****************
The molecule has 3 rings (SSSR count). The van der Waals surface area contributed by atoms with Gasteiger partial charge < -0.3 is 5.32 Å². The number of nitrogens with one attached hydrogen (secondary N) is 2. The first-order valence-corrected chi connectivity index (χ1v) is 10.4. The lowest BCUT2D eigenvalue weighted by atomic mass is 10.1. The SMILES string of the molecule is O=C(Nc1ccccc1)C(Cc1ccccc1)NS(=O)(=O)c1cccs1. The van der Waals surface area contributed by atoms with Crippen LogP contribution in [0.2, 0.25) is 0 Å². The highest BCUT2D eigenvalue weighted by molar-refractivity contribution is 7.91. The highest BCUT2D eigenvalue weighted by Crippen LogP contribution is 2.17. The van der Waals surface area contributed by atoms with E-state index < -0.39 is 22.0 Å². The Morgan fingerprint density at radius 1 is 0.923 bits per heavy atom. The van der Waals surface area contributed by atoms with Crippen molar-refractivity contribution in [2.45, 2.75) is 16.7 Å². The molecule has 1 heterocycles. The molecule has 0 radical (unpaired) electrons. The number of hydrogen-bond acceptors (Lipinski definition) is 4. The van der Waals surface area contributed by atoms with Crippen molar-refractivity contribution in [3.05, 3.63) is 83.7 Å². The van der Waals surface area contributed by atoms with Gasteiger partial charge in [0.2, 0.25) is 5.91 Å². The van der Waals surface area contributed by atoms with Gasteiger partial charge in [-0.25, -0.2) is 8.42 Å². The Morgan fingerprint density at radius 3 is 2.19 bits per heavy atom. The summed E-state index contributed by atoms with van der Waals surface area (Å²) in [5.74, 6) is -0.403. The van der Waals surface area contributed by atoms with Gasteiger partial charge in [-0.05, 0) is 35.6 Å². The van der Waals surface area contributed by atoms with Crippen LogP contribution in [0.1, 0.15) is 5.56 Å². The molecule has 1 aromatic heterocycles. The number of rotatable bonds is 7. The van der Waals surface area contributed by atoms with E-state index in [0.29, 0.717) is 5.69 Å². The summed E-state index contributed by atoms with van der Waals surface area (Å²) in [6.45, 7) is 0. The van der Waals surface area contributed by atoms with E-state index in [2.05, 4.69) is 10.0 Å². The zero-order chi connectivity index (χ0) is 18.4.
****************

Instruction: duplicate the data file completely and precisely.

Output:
The molecule has 3 rings (SSSR count). The van der Waals surface area contributed by atoms with Gasteiger partial charge < -0.3 is 5.32 Å². The number of nitrogens with one attached hydrogen (secondary N) is 2. The first-order valence-corrected chi connectivity index (χ1v) is 10.4. The lowest BCUT2D eigenvalue weighted by atomic mass is 10.1. The SMILES string of the molecule is O=C(Nc1ccccc1)C(Cc1ccccc1)NS(=O)(=O)c1cccs1. The van der Waals surface area contributed by atoms with Crippen LogP contribution in [0.2, 0.25) is 0 Å². The highest BCUT2D eigenvalue weighted by molar-refractivity contribution is 7.91. The highest BCUT2D eigenvalue weighted by Crippen LogP contribution is 2.17. The van der Waals surface area contributed by atoms with E-state index < -0.39 is 22.0 Å². The Morgan fingerprint density at radius 1 is 0.923 bits per heavy atom. The van der Waals surface area contributed by atoms with Crippen molar-refractivity contribution in [2.45, 2.75) is 16.7 Å². The molecule has 1 heterocycles. The molecule has 0 radical (unpaired) electrons. The number of hydrogen-bond acceptors (Lipinski definition) is 4. The van der Waals surface area contributed by atoms with Crippen molar-refractivity contribution in [3.05, 3.63) is 83.7 Å². The van der Waals surface area contributed by atoms with Gasteiger partial charge in [0.2, 0.25) is 5.91 Å². The van der Waals surface area contributed by atoms with Gasteiger partial charge in [-0.25, -0.2) is 8.42 Å². The Morgan fingerprint density at radius 3 is 2.19 bits per heavy atom. The summed E-state index contributed by atoms with van der Waals surface area (Å²) in [5.74, 6) is -0.403. The van der Waals surface area contributed by atoms with Gasteiger partial charge in [-0.05, 0) is 35.6 Å². The van der Waals surface area contributed by atoms with Crippen LogP contribution in [0.1, 0.15) is 5.56 Å². The molecule has 1 aromatic heterocycles. The number of rotatable bonds is 7. The van der Waals surface area contributed by atoms with E-state index in [0.29, 0.717) is 5.69 Å². The summed E-state index contributed by atoms with van der Waals surface area (Å²) in [6.45, 7) is 0. The van der Waals surface area contributed by atoms with E-state index in [2.05, 4.69) is 10.0 Å². The zero-order chi connectivity index (χ0) is 18.4.